When Brigit Lilley suffered a serious heart attack, DSAA was on hand to help her bypass the rush hour traffic...

On the morning of my incident I awoke very early, around 06.00am. I had a strange feeling in the centre of my chest, it felt like I had something stuck or that my chest was being crushed by a brick. My husband, who often has insomnia, was asleep in our spare bedroom.  Knowing how little sleep he often gets I was reluctant to wake him at first.

The day before, while walking our dog, I had felt slightly nauseous and had a strange burning sensation at the back of my throat. In fact at the top of a fairly steep hill, I had to sit on the grass and rest for a while.  This reoccurred later that day but wore off after eating, so I presumed it could have been indigestion.

The pain that morning, however, was frighteningly intense. I eventually woke my husband and told him I wasn’t well. He asked what he should do and I said that maybe he should call somebody. He got up and said he’d make me tea! (The eternal British answer to any crisis).

Our internet and landline had been down all weekend and although the internet was back up and running, my husband couldn’t access the NHS direct website. I said to phone using my mobile, but our house is built into the side of a hill, so the signal is extremely unreliable. After giving him instructions on how to use my phone and where to get the best signal, (he has a dislike of technology), he got through to NHS direct.  

He explained my symptoms and was told that a paramedic was on its way. When he arrived he gave me an ECG and explained that it was abnormal and I would need to go to hospital. I was given an aspirin, some anti-nausea medication and told not to drink my tea. It was then that he mentioned the availability of the air ambulance, which I found rather alarming and said, “Surely I am not that bad?”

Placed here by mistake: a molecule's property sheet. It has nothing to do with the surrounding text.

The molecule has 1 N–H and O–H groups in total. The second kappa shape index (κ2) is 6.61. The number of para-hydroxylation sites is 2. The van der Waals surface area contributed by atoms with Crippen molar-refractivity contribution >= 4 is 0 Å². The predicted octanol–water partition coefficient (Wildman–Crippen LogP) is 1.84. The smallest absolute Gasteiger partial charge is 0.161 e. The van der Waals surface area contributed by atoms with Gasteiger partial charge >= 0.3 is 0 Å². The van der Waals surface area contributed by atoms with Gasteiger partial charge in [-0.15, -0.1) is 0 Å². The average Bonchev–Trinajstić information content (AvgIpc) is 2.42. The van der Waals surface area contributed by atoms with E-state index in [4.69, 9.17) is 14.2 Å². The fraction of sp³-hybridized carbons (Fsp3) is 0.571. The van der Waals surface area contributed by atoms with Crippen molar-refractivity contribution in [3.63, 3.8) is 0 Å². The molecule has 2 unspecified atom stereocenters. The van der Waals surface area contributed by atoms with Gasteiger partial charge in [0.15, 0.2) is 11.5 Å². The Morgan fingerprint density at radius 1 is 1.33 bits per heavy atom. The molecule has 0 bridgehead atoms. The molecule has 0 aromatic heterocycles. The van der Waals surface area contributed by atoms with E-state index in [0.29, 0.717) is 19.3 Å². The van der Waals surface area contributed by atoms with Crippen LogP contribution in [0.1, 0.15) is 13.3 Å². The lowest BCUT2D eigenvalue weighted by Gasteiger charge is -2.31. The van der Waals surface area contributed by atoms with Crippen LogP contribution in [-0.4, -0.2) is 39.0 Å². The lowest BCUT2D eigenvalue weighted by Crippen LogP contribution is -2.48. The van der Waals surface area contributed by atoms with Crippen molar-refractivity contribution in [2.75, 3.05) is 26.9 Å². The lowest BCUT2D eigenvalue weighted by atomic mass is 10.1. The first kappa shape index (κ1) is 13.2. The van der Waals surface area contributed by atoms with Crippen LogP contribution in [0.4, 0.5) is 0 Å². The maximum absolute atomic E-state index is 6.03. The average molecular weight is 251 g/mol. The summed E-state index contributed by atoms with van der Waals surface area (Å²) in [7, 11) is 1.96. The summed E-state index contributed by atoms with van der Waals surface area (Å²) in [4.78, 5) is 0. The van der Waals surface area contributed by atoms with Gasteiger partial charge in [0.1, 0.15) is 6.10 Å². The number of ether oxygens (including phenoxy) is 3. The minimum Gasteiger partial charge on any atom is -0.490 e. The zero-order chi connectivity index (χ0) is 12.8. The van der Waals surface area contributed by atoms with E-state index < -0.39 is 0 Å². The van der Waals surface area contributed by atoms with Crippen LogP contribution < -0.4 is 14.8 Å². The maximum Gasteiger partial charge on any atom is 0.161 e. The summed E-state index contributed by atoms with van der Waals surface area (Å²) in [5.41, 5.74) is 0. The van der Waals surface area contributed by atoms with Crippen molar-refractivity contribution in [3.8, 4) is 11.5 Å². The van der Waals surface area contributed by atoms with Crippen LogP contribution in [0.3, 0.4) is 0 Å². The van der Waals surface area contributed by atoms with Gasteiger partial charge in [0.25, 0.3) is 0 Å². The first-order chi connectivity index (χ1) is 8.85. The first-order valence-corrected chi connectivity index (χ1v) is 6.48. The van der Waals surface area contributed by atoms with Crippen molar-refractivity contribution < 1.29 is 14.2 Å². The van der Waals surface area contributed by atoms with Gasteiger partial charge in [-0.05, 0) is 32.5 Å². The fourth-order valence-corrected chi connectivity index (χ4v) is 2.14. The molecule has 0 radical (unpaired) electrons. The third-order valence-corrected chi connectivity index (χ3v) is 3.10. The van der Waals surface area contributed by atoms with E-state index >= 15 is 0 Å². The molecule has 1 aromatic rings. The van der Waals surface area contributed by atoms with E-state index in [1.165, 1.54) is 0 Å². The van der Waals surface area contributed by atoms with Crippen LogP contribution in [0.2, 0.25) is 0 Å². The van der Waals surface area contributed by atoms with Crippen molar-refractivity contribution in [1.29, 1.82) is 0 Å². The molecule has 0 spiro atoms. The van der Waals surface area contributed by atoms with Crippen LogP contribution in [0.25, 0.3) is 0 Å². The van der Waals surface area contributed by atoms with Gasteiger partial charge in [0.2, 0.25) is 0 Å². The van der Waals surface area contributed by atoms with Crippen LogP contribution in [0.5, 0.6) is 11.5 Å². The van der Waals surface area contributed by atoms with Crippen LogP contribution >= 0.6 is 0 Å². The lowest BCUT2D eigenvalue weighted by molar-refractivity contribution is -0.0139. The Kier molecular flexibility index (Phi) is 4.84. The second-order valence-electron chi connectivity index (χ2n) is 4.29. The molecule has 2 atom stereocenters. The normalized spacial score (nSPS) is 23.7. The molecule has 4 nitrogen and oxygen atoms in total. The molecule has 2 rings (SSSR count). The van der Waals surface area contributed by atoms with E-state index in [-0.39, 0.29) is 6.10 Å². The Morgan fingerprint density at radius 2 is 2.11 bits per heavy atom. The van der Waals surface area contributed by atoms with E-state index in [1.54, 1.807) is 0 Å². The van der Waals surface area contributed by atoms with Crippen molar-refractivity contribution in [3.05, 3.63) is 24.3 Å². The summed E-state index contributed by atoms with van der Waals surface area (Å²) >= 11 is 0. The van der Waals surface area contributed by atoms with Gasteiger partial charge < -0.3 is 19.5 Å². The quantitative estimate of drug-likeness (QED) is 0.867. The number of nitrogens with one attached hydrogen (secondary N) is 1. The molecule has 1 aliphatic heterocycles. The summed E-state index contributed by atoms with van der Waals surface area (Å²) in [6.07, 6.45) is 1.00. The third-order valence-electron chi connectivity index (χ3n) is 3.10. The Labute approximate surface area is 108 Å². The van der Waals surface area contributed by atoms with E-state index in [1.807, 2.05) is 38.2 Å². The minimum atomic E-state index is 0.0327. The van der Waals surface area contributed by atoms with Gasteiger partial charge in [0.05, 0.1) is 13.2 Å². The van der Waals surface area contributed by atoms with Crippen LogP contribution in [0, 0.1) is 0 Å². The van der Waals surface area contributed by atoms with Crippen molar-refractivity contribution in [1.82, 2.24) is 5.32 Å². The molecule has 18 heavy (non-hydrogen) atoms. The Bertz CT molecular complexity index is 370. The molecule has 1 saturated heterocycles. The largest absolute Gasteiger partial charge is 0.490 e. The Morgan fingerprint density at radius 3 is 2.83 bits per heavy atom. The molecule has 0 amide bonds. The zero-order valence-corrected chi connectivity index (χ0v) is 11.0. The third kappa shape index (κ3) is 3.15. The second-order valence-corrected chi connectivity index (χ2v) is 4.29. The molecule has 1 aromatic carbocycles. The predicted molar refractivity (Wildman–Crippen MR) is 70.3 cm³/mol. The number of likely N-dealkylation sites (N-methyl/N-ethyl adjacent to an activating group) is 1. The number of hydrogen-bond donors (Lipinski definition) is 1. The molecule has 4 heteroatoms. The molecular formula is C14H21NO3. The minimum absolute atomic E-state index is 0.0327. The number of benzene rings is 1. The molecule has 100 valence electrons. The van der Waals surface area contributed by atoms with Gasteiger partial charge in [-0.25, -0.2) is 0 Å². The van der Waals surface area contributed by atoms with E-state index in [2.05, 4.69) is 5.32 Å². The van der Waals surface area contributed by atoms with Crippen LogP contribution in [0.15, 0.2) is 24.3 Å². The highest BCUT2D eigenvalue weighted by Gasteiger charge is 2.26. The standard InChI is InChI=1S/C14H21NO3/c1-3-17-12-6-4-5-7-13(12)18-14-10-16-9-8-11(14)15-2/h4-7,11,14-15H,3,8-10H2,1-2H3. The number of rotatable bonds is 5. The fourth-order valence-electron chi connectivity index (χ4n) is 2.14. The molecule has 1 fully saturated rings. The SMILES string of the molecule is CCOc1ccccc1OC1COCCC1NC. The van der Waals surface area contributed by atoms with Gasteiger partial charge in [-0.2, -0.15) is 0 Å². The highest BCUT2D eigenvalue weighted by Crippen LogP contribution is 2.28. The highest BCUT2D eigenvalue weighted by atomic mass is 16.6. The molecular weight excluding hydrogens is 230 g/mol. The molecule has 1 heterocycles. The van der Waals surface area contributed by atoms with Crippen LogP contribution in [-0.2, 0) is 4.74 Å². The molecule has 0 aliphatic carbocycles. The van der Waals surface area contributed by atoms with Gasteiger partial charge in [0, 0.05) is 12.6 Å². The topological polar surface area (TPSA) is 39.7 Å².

By now it was about 08.00am and in the middle of rush hour. Our home is approximately 40-45 minutes away from the Royal United Hospital in Bath and that is with light traffic. Obviously by deploying the air ambulance, the journey time would be considerably reduced.

I was placed on a stretcher onto an ambulance and then transferred to where the helicopter had landed before being placed on board. I was given some earphones to protect me from the noise and told to speak to the crew who were sat beside me if I felt worse.

After arriving at hospital the cardiologist told me that I had suffered a serious heart attack. I was given an angioplasty and had two stents inserted. They concluded by saying that I would need to wait and see what damage had been done and whether in time I would need a pacemaker.

I spent five days in hospital being closely monitored and was eventually allowed home on 5 April, just under three weeks before my son got married! Although I was unable to help with much of the wedding preparation, I was simply grateful that I was there, which is the important thing.

Fortunately, I didn’t need a pacemaker and after three years, I am doing well. It has been difficult at times as I am often beset by anxiety, especially during the first year, but I have completed my cardiac rehab and still go to cardiac exercise classes every week. I do get more tired than I used to, but I guess that’s down to age, as I am now 69! I am truly grateful to the air ambulance Critical Care Team that got me to Bath as quickly as possible. Without their care, I could easily have gone into cardiac arrest and died so thank you all so much.

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